Liberal Democrat leader Nick Clegg has denied plans to "soak the rich" but suggested it was right to consider ending pension tax breaks for the wealthy.
Mr Clegg said there was a "legitimate debate" to be had about poorer taxpayers footing the bill for pension relief for the rich.
He also insisted that the Lib Dems were winning public support for their plan to impose a "mansion tax" on large properties, as the party sought to draw dividing lines with the Conservatives over how to balance the nation's books.
On Sunday, in a thinly-veiled attack on Chancellor George Osborne, he dismissed as "wild" Tory calls for £10 billion to be slashed from the welfare bill after 2015.
Mr Clegg acknowledged that further austerity would be needed, but said: "Whoever is in government after the next general election will have to embark upon new belt-tightening - more savings, more cuts. That is just a reality, an inescapable one.
"What I am saying is, that being the case, we have got to decide now as a matter of principle how we approach that difficult task. My view is that you start at the top and then you work down, you don't start at the bottom and ask the poorest to make the greatest contributions and then work up.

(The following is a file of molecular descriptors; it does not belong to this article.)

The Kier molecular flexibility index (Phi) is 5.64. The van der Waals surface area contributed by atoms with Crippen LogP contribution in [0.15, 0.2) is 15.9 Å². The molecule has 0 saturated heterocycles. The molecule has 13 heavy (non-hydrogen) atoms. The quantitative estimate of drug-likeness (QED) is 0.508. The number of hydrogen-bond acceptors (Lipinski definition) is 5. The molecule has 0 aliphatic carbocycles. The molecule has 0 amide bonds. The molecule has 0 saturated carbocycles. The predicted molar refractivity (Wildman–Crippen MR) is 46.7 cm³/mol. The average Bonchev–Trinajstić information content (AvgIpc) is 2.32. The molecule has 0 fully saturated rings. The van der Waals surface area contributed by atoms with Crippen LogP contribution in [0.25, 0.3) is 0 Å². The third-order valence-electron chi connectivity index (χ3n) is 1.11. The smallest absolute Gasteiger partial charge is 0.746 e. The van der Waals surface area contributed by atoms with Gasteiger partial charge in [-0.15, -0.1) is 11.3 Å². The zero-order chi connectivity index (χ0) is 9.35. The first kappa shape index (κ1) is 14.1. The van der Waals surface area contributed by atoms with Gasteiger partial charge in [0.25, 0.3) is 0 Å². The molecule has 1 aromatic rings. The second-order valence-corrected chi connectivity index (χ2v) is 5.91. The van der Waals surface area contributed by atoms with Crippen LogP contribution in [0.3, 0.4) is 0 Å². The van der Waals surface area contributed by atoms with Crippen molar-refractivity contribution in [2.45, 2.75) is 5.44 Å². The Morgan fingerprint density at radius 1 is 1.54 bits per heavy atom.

"There are numerous ways that you can do that, we have always advocated a change to the tax system applied to very high-value property. It cannot be right that an oligarch in a £4 million palace in central London pays the same council tax as someone in a four-bedroom family home. That's not right, that's why we want to change it. We haven't yet won that argument but it's an argument that we are going to continue to make every single day."
The Lib Dems have pressed the case for a mansion tax since entering the coalition in 2010, but have so far faced resistance from their Conservative senior partners. The Liberal Democrat manifesto at the 2010 election proposed a £5.45 billion saving from ending higher rate pensions relief.
Mr Clegg acknowledged that there would need to be more welfare reform, but insisted it would not be right to make benefits claimants pay for the excesses of bankers.
He said: "I don't think you can realistically assume that as belt-tightening continues that somehow welfare, which in total constitutes about a third of public spending, can somehow be immune."